For Wellness Tracking
The previous four integrations have mainly focused on player performance, load management, and injury mitigation. But a football club would be remiss if it didn’t integrate the AMS with a wellness tracker like the Oura ring. This is a simple way to collect health information about players – including heart rate, sleep, and heart rate variability (HRV) – that can be difficult to obtain from them directly, particularly for the other 22 hours of the day they’re not at the team facility.
All of these measurables can define how well a player performs in matches, training, and the gym, and also relate to their overall health. Furthermore, if someone is sleeping poorly, this puts them at greater risk of injury and illness. Some wellness tracking information, such as a spike in body temperature and a change in respiration rate, can be an indicator that a player has contracted COVID, the flu, or another virus. The medical team can flag this inside Smartabase and take the necessary action.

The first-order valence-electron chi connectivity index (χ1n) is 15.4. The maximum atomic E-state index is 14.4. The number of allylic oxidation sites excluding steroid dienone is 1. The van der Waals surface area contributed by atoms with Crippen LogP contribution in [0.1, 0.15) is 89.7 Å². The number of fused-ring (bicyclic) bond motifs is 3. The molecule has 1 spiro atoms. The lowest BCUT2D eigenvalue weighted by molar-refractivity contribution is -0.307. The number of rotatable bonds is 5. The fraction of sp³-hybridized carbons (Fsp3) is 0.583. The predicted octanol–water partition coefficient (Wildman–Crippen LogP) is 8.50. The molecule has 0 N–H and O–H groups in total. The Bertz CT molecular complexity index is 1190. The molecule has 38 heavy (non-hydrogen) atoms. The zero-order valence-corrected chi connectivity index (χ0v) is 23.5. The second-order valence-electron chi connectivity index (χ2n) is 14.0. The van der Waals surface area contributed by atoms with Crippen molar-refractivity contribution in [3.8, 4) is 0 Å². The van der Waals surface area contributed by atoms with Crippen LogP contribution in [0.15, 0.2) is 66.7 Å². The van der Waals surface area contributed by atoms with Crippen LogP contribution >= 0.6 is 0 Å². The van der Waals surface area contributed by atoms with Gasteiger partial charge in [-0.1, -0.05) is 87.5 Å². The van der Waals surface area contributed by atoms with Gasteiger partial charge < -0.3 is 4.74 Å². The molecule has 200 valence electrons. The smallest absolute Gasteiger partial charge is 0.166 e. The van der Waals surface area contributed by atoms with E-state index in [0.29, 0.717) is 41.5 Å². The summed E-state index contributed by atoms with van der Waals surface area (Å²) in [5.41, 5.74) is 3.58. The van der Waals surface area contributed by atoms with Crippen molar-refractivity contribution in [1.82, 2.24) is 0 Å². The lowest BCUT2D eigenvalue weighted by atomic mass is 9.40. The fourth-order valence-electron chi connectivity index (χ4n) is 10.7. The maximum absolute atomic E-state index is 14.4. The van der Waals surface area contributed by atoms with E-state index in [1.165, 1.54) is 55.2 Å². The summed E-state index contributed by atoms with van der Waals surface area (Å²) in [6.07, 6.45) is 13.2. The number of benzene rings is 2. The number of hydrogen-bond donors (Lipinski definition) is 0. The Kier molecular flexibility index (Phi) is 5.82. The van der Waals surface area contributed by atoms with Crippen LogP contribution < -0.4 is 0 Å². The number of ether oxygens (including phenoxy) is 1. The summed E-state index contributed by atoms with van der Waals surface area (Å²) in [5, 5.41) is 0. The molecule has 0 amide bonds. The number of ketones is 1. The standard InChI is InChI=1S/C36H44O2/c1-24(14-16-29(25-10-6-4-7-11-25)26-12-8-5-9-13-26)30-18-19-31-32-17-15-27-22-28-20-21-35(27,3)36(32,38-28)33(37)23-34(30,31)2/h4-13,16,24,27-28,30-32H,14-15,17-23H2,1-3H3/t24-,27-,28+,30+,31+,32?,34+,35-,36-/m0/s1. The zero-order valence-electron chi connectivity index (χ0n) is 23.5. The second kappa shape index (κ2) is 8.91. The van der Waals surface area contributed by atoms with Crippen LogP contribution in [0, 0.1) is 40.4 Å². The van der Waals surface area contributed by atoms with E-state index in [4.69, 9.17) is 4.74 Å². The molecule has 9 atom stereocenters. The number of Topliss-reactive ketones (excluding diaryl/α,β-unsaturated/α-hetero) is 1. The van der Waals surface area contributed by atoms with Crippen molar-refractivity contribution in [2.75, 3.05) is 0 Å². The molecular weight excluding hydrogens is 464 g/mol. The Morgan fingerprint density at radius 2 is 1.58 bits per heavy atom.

Integrating the systems detailed above with an AMS can provide football clubs with a competitive advantage. When they’re able to collect, collate, visualize, and apply data-driven insights, sports scientists are better equipped to adjust training and recovery protocols, reduce injury risk, and maximize match day results.
The Smartabase human performance platform serves as the central hub for all your performance, health, and medical data. To learn more about all the integrations available, visit fusionsport.com/smartabase/data-aggregation.